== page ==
A more recent study had 43 resistance-trained men train for 8 weeks, while either getting placebo or creatine. The creatine group received about 20 g/day for the first week, and then about 2 g/day for an additional 7 weeks. The result is shown in the diagram below: the creatine group increased their lean mass significantly more than the placebo group, measured with DXA.17 Again, some of this gain is probably due to the increased stores of creatine itself, but likely not all of it.
The increase was largest in the arms. It is unclear if this is because the arms benefit more from creatine supplementation than the legs do. An earlier meta-analysis did indeed find that performance gains from creatine supplementation were larger in the upper body than the lower body.18 It might also simply be explained by the fact that the particular training program used in this study had quite a bit larger training volume for the arms than for the legs. As creatine augments training results, the higher volume might conceivably benefit the creatine group.
Creatine – Effect on Recovery
Except greater strength and muscle gains, creatine supplementation has been found to enhance recovery after training. Studies have shown that participants who supplemented with creatine regained full muscle function quicker, and showed less markers of muscle damage after hard workouts or strenous training periods.19 20 21 22
This points towards creatine being one of very few supplements that can actually aid your recovery. Theoretically it could mean that you can train with a larger volume or higher frequency while supplementing with creatine, without exceeding your recovery capabilities.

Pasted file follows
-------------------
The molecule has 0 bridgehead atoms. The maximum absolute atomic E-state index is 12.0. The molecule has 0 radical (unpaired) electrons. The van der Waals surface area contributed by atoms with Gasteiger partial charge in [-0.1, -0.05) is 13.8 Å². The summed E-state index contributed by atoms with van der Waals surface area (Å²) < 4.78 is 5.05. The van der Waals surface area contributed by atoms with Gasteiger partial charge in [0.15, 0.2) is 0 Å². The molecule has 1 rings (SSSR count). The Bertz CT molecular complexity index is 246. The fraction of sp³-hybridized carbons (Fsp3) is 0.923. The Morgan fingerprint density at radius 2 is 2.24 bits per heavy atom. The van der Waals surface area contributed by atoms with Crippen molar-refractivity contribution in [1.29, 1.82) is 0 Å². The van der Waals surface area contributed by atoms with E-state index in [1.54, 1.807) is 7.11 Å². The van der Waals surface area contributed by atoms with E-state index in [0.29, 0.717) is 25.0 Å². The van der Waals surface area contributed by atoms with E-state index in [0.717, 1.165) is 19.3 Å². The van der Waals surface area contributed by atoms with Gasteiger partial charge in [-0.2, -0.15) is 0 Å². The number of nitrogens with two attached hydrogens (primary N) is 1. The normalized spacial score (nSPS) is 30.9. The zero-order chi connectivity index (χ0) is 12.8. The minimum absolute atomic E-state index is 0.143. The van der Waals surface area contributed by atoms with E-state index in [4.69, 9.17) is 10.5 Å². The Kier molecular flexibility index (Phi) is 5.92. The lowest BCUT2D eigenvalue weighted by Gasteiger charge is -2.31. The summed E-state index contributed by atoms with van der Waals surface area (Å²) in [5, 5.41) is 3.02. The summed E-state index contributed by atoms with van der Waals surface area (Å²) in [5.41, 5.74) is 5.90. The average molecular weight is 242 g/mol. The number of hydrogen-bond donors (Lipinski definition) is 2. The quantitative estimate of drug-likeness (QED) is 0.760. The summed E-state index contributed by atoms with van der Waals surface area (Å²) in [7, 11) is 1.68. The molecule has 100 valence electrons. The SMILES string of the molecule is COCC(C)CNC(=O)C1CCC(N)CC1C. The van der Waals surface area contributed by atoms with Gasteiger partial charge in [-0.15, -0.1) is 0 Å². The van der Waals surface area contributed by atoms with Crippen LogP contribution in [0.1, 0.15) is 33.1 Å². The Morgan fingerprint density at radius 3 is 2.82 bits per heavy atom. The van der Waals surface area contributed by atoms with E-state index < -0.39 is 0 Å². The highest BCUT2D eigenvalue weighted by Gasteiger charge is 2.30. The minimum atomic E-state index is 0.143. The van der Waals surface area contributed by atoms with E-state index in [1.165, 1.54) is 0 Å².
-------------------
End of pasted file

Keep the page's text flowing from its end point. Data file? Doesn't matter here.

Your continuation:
Dosage of Creatine: How Much Should You Take?
Probably the most common way to dose creatine is to begin with a loading phase where you take 20 g/day (split in 4 doses x 5 g) for 4–6 days, followed by a maintenance phase where you take 3–5 g/day every day.
The purpose of the loading phase is to load the muscles with creatine in a shorter time than it would take if you’d go straight into the maintenance phase. The end result will be the same – the only difference is how fast you reach the creatine loaded state.
An early study23 demonstrated the difference between dosing strategies of creatine in a clear way, using four groups of participants:
- One group who took 20 g/day (split in 4 x 5 g) for 6 days, and no more after that.
- One group who took 20 g/day (split in 4 x 5 g) for 6 days, and then 2 g/day for 28 additional days.
- One group who took 3 g/day for 28 days.
- One group who only received placebo.
They used creatine monohydrate, and the participants were physically active young men with a bodyweight around 170 lbs or 75–80 kg.
- Group 1 who received 20 g/day for 6 days and then nothing more, increased their muscle creatine content by 18% after those 6 days, but during the following 28 days, the creatine content gradually decreased. On day 35 (after 28 days without creatine) they had about as much creatine in their muscles as before the study – just a non-significant 7% increase was still there.
- Group 2 who received 20 g/day for 6 days and then 2 g/day for 28 days, increased their muscle creatine content similarily to group 1: 21% increase after 6 days with 20 g/day. But, differently from group 1, they maintained this creatine content throughout the following 28 days (where they received 2 g/day).
- Group 3 who received 3 g/day for 28 days gradually increased their muscle creatine content throughout the study: 12% increase after 14 days, and 17% total after 28 days.